The Alameda, California-based company had stock trading near $20 a share in February 2021, and now trades at only around $0.50 a share.
Firefly Aerospace, based out of Cedar Park, Texas, managed its first-ever orbital launch in October 2022 with its Alpha rocket from Vandenberg Space Force Base. Its first attempt in 2021, though, also saw the rocket destroyed during flight.
Next at bat is Long Beach, California-based startup Relativity Space with its 3D-printed Terran 1 rocket awaiting approval to launch from Cape Canaveral Space Force Station. The completed rocket was rolled out for the first time to Launch Complex 16 in December.
The first launch attempt is dubbed the “GLHF” mission, as in “Good Luck, Have Fun.” It’s flying with a test payload only, but the company has several launches planned for NASA and private satellite companies if it can get its rocket into space successfully.
Relativity is the last of three companies awarded the second round of Venture Class Launch Services contracts from NASA to put small satellites into orbit. Astra Space failed on their VCLS-2 launch and Firefly has its attempt coming up this year. The first VCLS contract went to Virgin Orbit, a previous iteration of Firefly and Long Beach, California-based Rocket Lab. Both Virgin Orbit and Rocket Lab managed to successfully launch their two missions.
Rocket Lab, which has flown 32 missions to date with its Electron rocket, is the closest thing to a success story in line with how SpaceX has grown. Its first test launch in 2017 failed along with two other failed orbital insertions for payloads in 2020 and 2021, but it has had 12 successful launches in a row, and the company has even dabbled in first-stage rocket recovery trying to capture them with a helicopter snagging its parachutes.
While all of its previous launches have flown from New Zealand, the company is breaking into the U.S. with its first attempt coming later this month from the Mid-Atlantic Regional Spaceport at NASA Wallops Flight Facility on the Eastern Shore in Virginia. The “Virginia is for Launch Lovers” mission to send three satellites up for a commercial company is slated to fly on Jan. 23. It’s planning several launches from the U.S. this year including picking up the pieces of Astra Space’s failed TROPICS satellite mission, sending up the remaining four of what had been six satellites, the first two of which were destroyed last summer.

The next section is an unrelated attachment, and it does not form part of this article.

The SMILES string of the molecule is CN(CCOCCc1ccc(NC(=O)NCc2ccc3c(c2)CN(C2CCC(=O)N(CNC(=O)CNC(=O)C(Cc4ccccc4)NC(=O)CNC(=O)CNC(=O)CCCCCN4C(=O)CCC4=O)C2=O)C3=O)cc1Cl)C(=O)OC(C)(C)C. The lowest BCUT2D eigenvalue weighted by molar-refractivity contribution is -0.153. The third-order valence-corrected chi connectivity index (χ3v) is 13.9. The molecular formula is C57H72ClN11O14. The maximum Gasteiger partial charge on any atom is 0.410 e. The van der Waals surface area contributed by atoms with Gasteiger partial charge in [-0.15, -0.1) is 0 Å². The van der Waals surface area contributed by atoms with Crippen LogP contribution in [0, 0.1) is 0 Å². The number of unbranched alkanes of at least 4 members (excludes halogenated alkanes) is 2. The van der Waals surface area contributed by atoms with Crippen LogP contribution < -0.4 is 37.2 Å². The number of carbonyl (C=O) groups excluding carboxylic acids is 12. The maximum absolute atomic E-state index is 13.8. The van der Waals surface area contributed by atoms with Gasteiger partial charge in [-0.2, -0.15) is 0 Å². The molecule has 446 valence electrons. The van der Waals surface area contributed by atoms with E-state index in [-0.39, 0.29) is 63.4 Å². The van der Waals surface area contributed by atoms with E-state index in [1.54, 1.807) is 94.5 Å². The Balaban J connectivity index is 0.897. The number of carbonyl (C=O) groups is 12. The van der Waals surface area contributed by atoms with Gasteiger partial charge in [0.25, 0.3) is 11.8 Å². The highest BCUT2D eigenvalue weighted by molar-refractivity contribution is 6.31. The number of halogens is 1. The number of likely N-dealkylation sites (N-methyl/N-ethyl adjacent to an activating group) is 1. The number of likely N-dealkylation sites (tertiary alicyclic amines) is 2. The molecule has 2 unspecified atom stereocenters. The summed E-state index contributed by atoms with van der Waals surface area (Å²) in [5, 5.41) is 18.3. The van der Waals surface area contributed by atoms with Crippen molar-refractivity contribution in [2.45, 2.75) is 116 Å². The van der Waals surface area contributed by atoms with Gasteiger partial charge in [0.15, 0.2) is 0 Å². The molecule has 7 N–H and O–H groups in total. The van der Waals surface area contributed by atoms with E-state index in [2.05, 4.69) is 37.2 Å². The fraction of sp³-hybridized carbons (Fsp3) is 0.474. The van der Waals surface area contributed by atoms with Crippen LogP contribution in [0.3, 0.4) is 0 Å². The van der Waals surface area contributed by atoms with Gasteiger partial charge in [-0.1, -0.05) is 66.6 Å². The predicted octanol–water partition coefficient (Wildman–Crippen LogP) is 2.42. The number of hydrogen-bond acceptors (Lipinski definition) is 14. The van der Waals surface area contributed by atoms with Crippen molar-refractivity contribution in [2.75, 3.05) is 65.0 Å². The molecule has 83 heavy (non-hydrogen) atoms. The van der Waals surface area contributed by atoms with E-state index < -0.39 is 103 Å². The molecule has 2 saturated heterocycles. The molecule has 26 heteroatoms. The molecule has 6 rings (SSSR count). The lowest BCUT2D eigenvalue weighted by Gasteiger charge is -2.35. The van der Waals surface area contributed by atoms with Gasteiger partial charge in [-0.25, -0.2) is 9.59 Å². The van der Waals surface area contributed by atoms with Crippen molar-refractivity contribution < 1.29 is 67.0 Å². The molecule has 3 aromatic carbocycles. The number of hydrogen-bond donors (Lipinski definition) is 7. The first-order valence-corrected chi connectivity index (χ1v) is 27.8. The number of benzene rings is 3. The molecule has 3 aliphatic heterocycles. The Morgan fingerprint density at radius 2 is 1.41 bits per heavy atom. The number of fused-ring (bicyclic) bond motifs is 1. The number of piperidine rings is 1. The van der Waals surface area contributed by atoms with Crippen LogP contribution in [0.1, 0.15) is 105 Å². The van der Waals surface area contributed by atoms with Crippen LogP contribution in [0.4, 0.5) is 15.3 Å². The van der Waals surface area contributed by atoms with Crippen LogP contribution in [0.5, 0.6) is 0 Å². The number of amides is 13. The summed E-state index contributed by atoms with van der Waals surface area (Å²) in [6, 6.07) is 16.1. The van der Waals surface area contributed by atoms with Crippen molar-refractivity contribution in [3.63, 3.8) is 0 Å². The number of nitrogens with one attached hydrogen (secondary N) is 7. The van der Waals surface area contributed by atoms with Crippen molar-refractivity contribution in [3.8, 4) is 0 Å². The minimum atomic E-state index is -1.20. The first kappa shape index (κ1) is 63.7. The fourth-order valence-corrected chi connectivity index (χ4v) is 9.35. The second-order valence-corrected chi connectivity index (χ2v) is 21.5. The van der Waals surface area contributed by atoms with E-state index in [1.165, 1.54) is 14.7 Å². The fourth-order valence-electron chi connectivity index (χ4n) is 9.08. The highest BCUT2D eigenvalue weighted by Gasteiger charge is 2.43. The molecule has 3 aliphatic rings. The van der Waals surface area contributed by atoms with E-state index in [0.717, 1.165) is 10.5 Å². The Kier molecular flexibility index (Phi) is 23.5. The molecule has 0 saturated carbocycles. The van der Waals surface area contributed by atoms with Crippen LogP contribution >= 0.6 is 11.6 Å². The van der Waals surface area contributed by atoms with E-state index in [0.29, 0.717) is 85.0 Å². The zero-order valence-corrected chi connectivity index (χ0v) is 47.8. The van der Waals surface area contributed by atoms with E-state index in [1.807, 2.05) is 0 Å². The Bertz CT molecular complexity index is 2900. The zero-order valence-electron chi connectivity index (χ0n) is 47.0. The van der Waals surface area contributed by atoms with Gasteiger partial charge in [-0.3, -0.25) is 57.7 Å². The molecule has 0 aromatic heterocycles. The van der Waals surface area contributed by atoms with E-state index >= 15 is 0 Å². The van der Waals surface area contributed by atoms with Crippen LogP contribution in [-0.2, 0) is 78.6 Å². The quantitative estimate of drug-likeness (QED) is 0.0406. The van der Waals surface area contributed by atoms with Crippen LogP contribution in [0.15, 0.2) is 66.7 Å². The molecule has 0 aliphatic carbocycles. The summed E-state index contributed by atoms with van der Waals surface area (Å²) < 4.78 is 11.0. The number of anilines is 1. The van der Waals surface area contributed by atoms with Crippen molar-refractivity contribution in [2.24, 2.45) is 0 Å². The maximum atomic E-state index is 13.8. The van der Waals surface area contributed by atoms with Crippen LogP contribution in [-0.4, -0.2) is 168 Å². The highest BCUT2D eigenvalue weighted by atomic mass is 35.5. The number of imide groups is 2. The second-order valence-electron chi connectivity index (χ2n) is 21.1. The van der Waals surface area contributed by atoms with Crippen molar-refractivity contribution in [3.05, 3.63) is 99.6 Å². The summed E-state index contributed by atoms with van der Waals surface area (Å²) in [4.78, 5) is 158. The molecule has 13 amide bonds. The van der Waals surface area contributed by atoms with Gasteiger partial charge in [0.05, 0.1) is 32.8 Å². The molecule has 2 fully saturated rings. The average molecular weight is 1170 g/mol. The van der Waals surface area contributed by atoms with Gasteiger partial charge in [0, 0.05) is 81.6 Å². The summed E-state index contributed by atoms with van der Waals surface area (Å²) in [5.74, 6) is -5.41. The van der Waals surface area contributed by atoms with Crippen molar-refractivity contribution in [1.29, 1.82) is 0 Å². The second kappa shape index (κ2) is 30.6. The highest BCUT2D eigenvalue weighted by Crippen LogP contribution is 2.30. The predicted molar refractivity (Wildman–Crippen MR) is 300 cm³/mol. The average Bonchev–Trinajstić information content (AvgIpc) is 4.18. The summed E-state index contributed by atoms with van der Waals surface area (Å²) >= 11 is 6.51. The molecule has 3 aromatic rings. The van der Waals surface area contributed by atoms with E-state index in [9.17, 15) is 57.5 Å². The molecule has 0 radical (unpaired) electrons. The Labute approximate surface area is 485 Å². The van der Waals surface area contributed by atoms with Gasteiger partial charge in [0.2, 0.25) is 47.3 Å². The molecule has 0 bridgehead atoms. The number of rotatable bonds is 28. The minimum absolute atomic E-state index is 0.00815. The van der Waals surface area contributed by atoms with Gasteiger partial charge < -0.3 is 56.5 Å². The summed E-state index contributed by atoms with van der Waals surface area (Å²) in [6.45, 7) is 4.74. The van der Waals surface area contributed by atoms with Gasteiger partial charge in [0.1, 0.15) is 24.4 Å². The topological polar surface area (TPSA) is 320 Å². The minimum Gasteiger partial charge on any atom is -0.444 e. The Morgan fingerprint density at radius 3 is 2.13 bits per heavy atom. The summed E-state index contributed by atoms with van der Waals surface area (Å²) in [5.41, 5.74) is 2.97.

Rocket Lab began trading on NASDAQ in 2021 with its shares currently valued around $4.50.
ABL Space Systems, Relativity Space and Firefly Aerospace all remain privately-funded companies.
Other rocket companies that have yet to fly include Tucson, Arizona-based Phantom Space with its Daytona rocket, Brunswick, Maine-based BluShift Aerospace with its Starless Rogue rocket, and Cocoa, Florida-based Vaya Space with its Dauntless rocket.
These companies’ rockets are small in comparison to SpaceX’s Falcon 9, Northrop Grumman Antares and United Launch Alliance Atlas and upcoming Vulcan Centaurs, which make up the majority of U.S.-based launches each year.
But the small-satellite market demand remains, which keeps driving their efforts, even if the hardware keeps crash or burning up in space, said Frank DiBello, President and CEO of Space Florida, the state’s aerospace economic development agency.
He said that while the “irrational exuberance” of companies going public and investing that drove 2021 was dialed back in 2022, but “they’re still incredibly flush, and they are really looking actively at continued space investing and we were very optimistic about what will happen as we go forward.”
Space Florida tracks 34 satellite constellations such as those from SpaceX and OneWeb that he projects will reach somewhere between 50,000 and 100,000 satellites by the end of the decade.
“What’s driving all of that is all of you and all of us, and our insatiable demand for bandwidth and the need for global connectivity across the globe in every country,” he said. “The slowest speed that anyone will tolerate is the fastest speed that we’ve ever had, and that is really driving this rush of capital into satellites and global connectivity that is really important.”